The right wing continues to link the fight for black equality with socialism and communism. At the website of conservatism’s flagship publication, National Review, conservatives like Andy McCarthy argue whether Obama is “more Maoist than Stalinist,” and National Review writer Lisa Schiffren explicitly argued this summer that Obama must have communist links based on his interracial background. Schiffren mused, “for a white woman to marry a black man in 1958, or 60, there was almost inevitably a connection to explicit Communist politics.”

[…]

John McCain is no George Wallace, and a direct comparison may not be what [John] Lewis intended. Rather, Lewis was expressing concern that the McCain campaign’s rhetoric could lead some of their supporters to conclude that violence is the only rational response to an Obama victory.

Also keep in mind some of the highlighted right-wing sentiments from this post as Billmon repeals Godwin’s Law, once and for all (h/t pogge @ BnR):

Powerful elements of the Republican Party and the conservative “movement” aren’t just preparing themselves to go into opposition, they’re preparing themselves to dispute the legitimacy of an Obama presidency — in ways that could, if taken to extreme, lead to another Oklahoma City.

[…]

I’ve been following politics for going on 35 years now, and I don’t think I’ve ever heard a Republican candidate publicly refer to his Democratic opponent as a “socialist” — not even while hiding behind a cardboard cutout like “Joe the Plumber”. This from a man who told the entire nation on Wednesday night that believes an obscure nonprofit group is “perpetrating one of the greatest frauds in voter history, maybe destroying the fabric of democracy.”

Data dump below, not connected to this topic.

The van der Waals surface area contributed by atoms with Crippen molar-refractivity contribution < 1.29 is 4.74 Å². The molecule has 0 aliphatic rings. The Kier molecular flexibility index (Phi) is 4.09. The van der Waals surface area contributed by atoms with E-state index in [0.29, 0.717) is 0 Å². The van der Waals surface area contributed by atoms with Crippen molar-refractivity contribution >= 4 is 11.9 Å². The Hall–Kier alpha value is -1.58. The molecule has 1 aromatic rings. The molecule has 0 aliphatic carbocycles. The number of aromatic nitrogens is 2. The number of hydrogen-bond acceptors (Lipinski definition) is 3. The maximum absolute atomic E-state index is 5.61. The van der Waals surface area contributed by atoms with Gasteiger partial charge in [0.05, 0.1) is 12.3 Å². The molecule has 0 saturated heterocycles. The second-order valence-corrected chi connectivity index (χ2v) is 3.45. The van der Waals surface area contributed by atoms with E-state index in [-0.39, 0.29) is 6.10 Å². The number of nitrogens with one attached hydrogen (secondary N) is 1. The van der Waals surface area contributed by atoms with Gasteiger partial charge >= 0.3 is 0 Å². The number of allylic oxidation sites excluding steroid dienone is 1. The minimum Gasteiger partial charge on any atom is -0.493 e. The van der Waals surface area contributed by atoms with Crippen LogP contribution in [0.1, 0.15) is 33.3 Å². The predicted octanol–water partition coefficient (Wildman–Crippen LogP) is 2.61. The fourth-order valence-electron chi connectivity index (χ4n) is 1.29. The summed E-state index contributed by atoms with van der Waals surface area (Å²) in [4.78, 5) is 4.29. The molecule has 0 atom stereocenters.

Likewise, I don’t think there’s ever been an American vice presidential candidate who explicitly referred to entire regions of the United States as “pro-American” — with the clear implication that other regions are something less than “pro-American.” Not since the Civil War, anyway.

We’ve crossed some more lines, in other words — in a long series of lines that have made it increasingly difficult to distinguish between the ultraconservative wing of the Republican Party and an explicitly fascist political movement. And John McCain and his political handlers appear to have no moral compunctions whatsoever about whipping this movement into a frenzy and providing it with scapegoats for all that hatred, simply to try to shave a few points off Barack Obama’s lead in the polls.

To call this “country first” only works if you assume your opponents (and scapegoats) are not really part of that same country. And we all know where that leads.

As Colbert King put it in Saturday’s WaPo, “[t]ell a rabid audience that Barack Obama is “palling around with terrorists” (as Palin has done), imply that Obama is friendly with people out to destroy America (as she also has done) and what do you expect?”

DJ rewind:

Powerful elements of the Republican Party and the conservative “movement” aren’t just preparing themselves to go into opposition, they’re preparing themselves to dispute the legitimacy of an Obama presidency — in ways that could, if taken to extreme, lead to another Oklahoma City.

Rhetoric–yes, mere words, Senator McCain–can have consequences.

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Just Don’t Call ‘Em ‘White Trash’

by matttbastard